It's Up to the Lady
UK original airdate: 23 February 1965
US original airdate: 19 June 1965

"Just a moment, I'm interfering with the privacy of a citizen." - John Drake

Charles Glover (Robert Urquhart), an authority on China is defecting, and it's up to Drake to convince him not to. The means is Glover's wife, Paula (Sylvia Sims), who is following him to Greece, and thence via Albania to China. Drake in best Mickey Spillane fashion takes a bullet, and the M9 division shows itself to be a good deal worse than the other side, spying, tapping telephones and lying repeatedly in order to get its results. Drake is obviously chafing about the situations that his superiors are putting him into.





Whatever Happened to George Foster?
UK original airdate: 19 January 1965
US original airdate: 26 June 1965

"Could it be that there's more than one Peter Jones—or no Peter Jones at all?" - John Drake

In the nation of Santa Marco, Lord Ammenford (Bernard Lee, best known as M in the James Bond films) is using his wealth to influence politics unduly. Drake steps outside of his mission to expose Ammenford by researching his past in Wales. But things aren't as clear as they might seem at first blush. An adequate episode.





The Galloping Major
UK original airdate: 3 November 1964
US original airdate: 3 July 1965

"Democracy in Africa is only skin deep, you know." - Prime Minister Mamungo

In a newly independent African nation, the prime minister (William Marshall, who would later play Blacula in several exploitation pictures) fears an assassination attempt. Drake attempts to infiltrate the plot being pushed by the prime minister's electoral rival, Dr. Manudu (Edric Connor). This episode makes good use of the then-current collapse of the British Empire and the background of resistant colonial power in the face of black nationalism. The show is stolen by Nora Nicholson as the gin-tippling Mrs. Manningham, who is unrepentently imperialist in her sentiments. Drake shows a more ironic side here as well.





The Colonel's Daughter
UK original airdate: 24 November 1964
US original airdate: 10 July 1965

"I can only assume that possibly, quite by accident of course, you have become involved in something that is none of your business." - Chopra

The final episode in the set finds Drake in India. Diverted from his mission by police officer Khan (Zia Mohyeddin) onto a suspicious Colonel Blakeley (Michael Trubshawe), Drake uses the colonel's daughter Joanna (Virginia Maskell) to get close to her father and try to break up a ring of traitors. Unfortunately for Drake, several highly-placed members of the government are part of the plot and they will stop at nothing to silence him. The soundstages and backprojection don't mesh well at all with the stock footage, but this isn't bad at all.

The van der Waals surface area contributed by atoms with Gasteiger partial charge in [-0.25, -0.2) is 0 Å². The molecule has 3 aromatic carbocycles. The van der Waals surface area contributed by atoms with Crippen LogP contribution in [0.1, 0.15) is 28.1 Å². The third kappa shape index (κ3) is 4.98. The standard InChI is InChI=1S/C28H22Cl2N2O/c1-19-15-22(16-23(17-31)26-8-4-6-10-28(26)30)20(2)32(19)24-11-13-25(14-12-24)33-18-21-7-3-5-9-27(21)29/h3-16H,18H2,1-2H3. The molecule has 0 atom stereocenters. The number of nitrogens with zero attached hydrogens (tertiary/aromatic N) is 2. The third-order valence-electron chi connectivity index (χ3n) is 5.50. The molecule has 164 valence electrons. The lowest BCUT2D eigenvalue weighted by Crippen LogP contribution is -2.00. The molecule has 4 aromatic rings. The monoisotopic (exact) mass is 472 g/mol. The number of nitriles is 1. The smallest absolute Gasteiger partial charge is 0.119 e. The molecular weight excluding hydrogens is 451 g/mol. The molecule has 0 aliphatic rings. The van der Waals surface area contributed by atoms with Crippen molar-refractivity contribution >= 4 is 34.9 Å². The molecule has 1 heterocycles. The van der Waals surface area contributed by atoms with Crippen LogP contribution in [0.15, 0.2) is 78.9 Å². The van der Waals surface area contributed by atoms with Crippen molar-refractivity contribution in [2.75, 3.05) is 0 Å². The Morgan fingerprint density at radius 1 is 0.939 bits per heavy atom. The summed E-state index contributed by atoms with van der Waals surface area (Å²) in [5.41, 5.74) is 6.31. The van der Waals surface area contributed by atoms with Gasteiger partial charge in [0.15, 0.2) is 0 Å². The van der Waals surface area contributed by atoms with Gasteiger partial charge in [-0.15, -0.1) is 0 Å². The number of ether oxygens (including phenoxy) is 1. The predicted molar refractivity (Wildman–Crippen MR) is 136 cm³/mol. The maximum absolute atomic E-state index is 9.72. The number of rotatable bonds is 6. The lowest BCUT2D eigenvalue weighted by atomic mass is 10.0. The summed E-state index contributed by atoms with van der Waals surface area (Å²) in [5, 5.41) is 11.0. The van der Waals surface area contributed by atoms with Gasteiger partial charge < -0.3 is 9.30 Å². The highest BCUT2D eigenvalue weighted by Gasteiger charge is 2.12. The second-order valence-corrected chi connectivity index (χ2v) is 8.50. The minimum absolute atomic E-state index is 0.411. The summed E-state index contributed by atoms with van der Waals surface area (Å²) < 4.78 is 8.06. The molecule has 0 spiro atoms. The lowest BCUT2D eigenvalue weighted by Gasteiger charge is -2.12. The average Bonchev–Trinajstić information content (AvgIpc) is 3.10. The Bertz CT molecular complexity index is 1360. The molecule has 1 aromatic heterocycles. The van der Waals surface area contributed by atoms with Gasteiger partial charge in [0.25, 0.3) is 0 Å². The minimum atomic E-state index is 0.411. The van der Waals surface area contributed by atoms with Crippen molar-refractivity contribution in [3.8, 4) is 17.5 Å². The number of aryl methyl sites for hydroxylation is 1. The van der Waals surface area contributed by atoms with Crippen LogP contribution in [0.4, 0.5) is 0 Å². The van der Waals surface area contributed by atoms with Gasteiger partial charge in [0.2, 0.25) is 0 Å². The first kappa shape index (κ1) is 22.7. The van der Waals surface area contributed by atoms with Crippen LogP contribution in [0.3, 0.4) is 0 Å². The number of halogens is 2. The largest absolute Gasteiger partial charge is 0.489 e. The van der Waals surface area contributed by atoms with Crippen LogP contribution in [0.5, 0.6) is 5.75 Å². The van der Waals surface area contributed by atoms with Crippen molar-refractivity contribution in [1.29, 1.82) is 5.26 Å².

Rating for Style: B+
Rating for Substance: B+

 

Image Transfer

 One
Aspect Ratio1.33:1 - Full Frame
Original Aspect Ratioyes
Anamorphicno


Image Transfer Review: The video is presented in its original full frame aspect. Shot on film, the picture is detailed and clear, with generally attractive black and white photography. A few sequences are overly dark, but by and large it's quite good, with deep blacks and a wide range of greys. A few speckles and bits of damage are noted (notably worse in the stock footage), but this looks miles ahead of The Avengers from the same period that exist only in kinescopes. Unlike the first volume, edge enhancement or compression ringing is visible on contrasting vertical lines.

Image Transfer Grade: B

 

Audio Transfer

 LanguageRemote Access
MonoEnglishno


Audio Transfer Review: The sound is an adequate 2.0 mono. There is some hiss and crackle that generally isn't too bad. Many episodes have a spotty burring sound under dialogue but overall the audio is clear and easily followed. The harpsichord theme comes through delightfully well.

Audio Transfer Grade: B-

 

Disc Extras

Static menu with music
Scene Access with 48 cues and remote access
Cast and Crew Biographies
Cast and Crew Filmographies
Production Notes
1 Documentaries
Packaging: Amaray
Picture Disc
2 Discs
1-Sided disc(s)
Layers: dual

Extra Extras:
  1. Photo gallery
  2. US opening sequence
Extras Review: Those longing for the Johnny Rivers theme music don't need to worry; the crudely animated US opening is presented here as an extra (it also provides the lead-in to the main menu). A two-screen bio of McGoohan, plus a fairly extensive filmography are included. All of these extras appear on both discs. Wrapping up the package are photos, with a little more generous sampling of 4 or 5 per episode. These are presented slightly windowboxed, but they do occupy most of the screen, which is a major improvement for the A&E television releases. Chaptering is a marginally adequate 6 stops per episode.

Extras Grade: C-

 

Final Comments

Eight episodes from 1964-65, given a very nice transfer. A little lacking, as usual, in extras, but worthwhile for fans of spy tales. Fans of The Prisoner will definitely want to obtain this volume to see the Village at the other end of the spy system.